Indeed, it is the link between Zika virus and birth defects that is the main cause for concern, considering that symptoms of the virus itself are typically mild. Most people who become infected are asymptomatic, while those who are not may experience symptoms such as fever, rash and conjunctivitis for up to a week.
Venezuela reports deaths in midst of Zika crisis
Recent news from Venezuela, one of the many South American countries reporting cases of the virus, may add to people's concerns about Zika.
President Nicolas Maduro announced that three people had died from complications associated with the Zika virus, although in his address on state television he did not provide any details about the deaths.
Rather than attributing these deaths directly to Zika, however, some experts suspect that the deaths could be linked to Guillain-Barre syndrome, a serious autoimmune disorder that affects the central nervous system.
Venezuela is currently experiencing shortages in medication to treat this condition - as well as painkillers and insect repellent - and has relied on Brazil, China, Cuba, India and Iran to provide vital medicine.
The CDC have previously stated that fatalities from Zika are rare. Added to this is the fact that the Venezuelan health ministry have been relatively non-communicative with regards to the impact Zika is having in the country. In the absence of details, it seems best to focus on what the experts are saying rather than what remains unsaid.
Pregnant women, those planning pregnancy should take Zika precautions
In the UK, a public health official has told the government that the growing number of reported cases around the world could be attributed to people looking out for the disease.
If a pregnant woman is planning to travel to a region where Zika is present, they are advised to discuss matters with their health care provider.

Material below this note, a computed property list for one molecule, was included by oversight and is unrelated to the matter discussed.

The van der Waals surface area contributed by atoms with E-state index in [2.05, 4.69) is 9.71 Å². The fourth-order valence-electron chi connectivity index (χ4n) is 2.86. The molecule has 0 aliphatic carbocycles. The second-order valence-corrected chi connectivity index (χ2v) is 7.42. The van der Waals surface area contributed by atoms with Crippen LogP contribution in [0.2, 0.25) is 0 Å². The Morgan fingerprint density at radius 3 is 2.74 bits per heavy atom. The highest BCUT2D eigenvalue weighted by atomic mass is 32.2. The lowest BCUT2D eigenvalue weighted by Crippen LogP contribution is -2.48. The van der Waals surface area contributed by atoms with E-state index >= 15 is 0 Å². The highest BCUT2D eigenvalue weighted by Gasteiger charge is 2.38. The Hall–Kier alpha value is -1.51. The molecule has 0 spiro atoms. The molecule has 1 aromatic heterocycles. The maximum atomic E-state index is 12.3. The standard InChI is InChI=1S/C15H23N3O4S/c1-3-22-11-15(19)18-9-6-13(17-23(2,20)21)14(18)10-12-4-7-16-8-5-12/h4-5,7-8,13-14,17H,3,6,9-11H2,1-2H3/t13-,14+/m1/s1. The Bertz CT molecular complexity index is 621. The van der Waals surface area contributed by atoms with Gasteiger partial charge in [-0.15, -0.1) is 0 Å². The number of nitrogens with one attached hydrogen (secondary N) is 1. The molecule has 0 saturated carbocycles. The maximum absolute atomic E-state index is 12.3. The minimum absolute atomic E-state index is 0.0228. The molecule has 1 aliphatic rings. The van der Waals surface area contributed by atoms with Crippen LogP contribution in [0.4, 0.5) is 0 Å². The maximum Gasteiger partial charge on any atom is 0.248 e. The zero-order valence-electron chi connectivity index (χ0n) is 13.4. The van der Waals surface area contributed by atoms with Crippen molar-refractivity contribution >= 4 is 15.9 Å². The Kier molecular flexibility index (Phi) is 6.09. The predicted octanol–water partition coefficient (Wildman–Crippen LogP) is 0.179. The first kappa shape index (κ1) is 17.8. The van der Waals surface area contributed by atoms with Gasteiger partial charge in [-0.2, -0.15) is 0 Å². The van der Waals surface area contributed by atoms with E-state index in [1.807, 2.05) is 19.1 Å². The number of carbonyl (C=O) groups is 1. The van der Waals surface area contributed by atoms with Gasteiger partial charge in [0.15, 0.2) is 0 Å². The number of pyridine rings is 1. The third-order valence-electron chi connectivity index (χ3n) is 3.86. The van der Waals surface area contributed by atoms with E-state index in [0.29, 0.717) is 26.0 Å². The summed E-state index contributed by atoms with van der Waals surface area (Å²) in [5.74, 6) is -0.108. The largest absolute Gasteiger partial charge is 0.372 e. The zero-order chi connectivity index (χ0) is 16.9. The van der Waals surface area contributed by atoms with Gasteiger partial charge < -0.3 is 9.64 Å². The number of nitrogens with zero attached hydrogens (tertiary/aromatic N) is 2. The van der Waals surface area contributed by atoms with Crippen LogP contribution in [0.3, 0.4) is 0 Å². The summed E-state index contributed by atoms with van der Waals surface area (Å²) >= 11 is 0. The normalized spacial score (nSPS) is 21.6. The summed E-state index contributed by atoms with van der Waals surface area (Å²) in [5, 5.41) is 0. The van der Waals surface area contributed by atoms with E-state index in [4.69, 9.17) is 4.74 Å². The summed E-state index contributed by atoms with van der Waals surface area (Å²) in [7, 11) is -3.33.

"We have raised awareness so people are more aware of the infection and we are likely to see more cases," said Dilys Morgan, head of the Department of Gastrointestinal, Emerging and Zoonotic Infections at Public Health England.
Morgan explained that a similar increase in cases had been recorded last year with chikungunya, another flavivirus. When an outbreak occurred in the Caribbean, hundreds of cases were subsequently reported in the UK.
Although it has only recently come under the spotlight, Zika has been around for many years, having first been discovered in 1947. It was only in 2007, however, that the first outbreak of the virus - in the Pacific - was documented.
In any case, all recommendations about Zika virus from major health organizations - including the CDC and WHO - focus on what impact the virus could potentially have on pregnant women rather than other populations.
CNN asked Dr. Frieden if the general public should be scared of Zika, or whether it was the emotional aspect of the link between the virus, pregnant women and microcephaly that had made people increasingly concerned.
"Over and over again, nature deals us wildcards," Dr. Frieden replied. "In the case of Zika, the real tragedy is a family that has had a child with microcephaly and we know that that is devastating, and I think that's what's driving the concern."
The message to be taken away then, is that while people traveling to areas affected by Zika should take precautions to avoid being bitten by mosquitoes, it is women who may be or who are planning to become pregnant who should be considering postponing travel to these regions and following the recommendations of health care professionals.
Prof. Kuhn explained to MNT what women who may be or who are planning to be pregnant should do if they thought they might have Zika virus:
"Should they experience symptoms of infection they should see their physician and inform the health care provider that they have been in a Zika endemic area. Lacking a vaccine and antivirals the best we all can do right now is to reduce the probability of getting bit by mosquitoes, which might be carrying viruses such as Zika, dengue and chikungunya."
Previously, MNT reported on a review published in International Journal of Infectious Diseases that suggested Zika could potentially spread to mainland Africa and Europe.